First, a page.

Author affiliations: Szent István University, Faculty of Veterinary Science, Budapest, Hungary (G. Földvári, K. Rigó, M. Jablonszky, S. Szekeres, G. Majoros, V. Molnár); National Institute of Public Health and Environment, Bilthoven, the Netherlands (S. Jahfari, E.C. Coipan, H. Sprong); Hungarian Natural History Museum, Budapest (M. Tóth); Budapest Zoo and Botanical Garden, Budapest (V. Molnár)



  1. Kawahara  M, Rikihisa  Y, Isogai  E, Takahashi  M, Misumi  H, Suto  C, Ultrastructure and phylogenic analysis of ‘Candidatus Neoehrlichia mikurensis’ in the family Anaplasmataceae, isolated from wild rats and found in Ixodes ovatus ticks. Int J Syst Evol Microbiol. 2004;54:183743 . DOIPubMedGoogle Scholar
  2. Silaghi  C, Woll  D, Mahling  M, Pfister  K, Pfeffer  M. Candidatus Neoehrlichia mikurensis in rodents in an area with sympatric existence of the hard ticks Ixodes ricinus and Dermacentor reticulatus, Germany. Parasit Vectors. 2012;5:285.
  3. Jahfari  S, Fonville  M, Hengeveld  P, Reusken  C, Scholte  EJ, Takken  W, Prevalence of Neoehrlichia mikurensis in ticks and rodents from North-west Europe. Parasit Vectors. 2012;5:74.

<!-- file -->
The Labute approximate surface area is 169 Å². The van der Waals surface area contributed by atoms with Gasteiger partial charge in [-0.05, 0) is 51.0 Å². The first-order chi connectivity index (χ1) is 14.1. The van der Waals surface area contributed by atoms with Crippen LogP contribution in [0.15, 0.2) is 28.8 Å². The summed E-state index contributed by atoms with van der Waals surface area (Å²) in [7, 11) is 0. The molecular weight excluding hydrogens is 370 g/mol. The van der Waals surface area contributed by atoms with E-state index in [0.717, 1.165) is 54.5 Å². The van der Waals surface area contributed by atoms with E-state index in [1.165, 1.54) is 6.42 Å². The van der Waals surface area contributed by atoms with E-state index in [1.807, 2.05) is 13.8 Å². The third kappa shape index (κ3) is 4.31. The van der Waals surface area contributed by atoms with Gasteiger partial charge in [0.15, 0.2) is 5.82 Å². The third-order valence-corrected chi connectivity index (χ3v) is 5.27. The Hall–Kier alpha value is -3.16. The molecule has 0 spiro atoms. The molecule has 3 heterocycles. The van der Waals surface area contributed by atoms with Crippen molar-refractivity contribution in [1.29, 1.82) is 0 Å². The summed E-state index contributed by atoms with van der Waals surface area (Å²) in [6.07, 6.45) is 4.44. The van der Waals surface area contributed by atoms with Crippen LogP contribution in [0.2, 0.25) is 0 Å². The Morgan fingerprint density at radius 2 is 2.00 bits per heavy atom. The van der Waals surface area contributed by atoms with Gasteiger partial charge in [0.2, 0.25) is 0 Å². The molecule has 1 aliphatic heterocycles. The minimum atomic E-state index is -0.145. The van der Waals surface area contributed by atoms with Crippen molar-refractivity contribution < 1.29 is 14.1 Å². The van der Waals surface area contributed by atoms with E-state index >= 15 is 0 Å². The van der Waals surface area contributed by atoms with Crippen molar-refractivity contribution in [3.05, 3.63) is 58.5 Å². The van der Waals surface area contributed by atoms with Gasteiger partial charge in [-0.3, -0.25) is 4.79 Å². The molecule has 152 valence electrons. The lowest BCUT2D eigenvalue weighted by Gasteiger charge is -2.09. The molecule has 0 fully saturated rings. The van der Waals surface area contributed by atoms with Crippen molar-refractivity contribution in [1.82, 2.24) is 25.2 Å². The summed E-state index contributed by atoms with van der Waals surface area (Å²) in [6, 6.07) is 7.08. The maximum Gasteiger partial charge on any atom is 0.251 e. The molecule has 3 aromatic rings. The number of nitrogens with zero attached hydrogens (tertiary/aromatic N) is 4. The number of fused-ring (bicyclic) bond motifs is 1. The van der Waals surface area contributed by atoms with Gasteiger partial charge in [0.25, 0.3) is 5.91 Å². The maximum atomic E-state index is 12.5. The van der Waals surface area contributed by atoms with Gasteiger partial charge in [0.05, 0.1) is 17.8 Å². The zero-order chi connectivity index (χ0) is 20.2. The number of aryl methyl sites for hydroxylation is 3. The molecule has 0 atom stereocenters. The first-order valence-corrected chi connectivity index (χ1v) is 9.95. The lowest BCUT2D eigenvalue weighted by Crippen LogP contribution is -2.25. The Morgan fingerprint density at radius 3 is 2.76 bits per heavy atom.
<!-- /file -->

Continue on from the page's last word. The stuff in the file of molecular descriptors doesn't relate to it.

4. Pekova  S, Vydra  J, Kabickova  H, Frankova  S, Haugvicova  R, Mazal  O, Candidatus Neoehrlichia mikurensis infection identified in 2 hematooncologic patients: benefit of molecular techniques for rare pathogen detection. Diagn Microbiol Infect Dis. 2011;69:26670 . DOIPubMedGoogle Scholar
  5. Li  H, Jiang  J-F, Liu  W, Zheng  Y-C, Huo  Q-B, Tang  K, Human infection with Candidatus Neoehrlichia mikurensis, China. Emerg Infect Dis. 2012;18:16369 . DOIPubMedGoogle Scholar
  6. Maurer  FP, Keller  PM, Beuret  C, Joha  C, Achermann  Y, Gubler  J, Close geographic association of human neoehrlichiosis and tick populations carrying “Candidatus Neoehrlichia mikurensis” in eastern Switzerland. J Clin Microbiol. 2013;51:16976 . DOIPubMedGoogle Scholar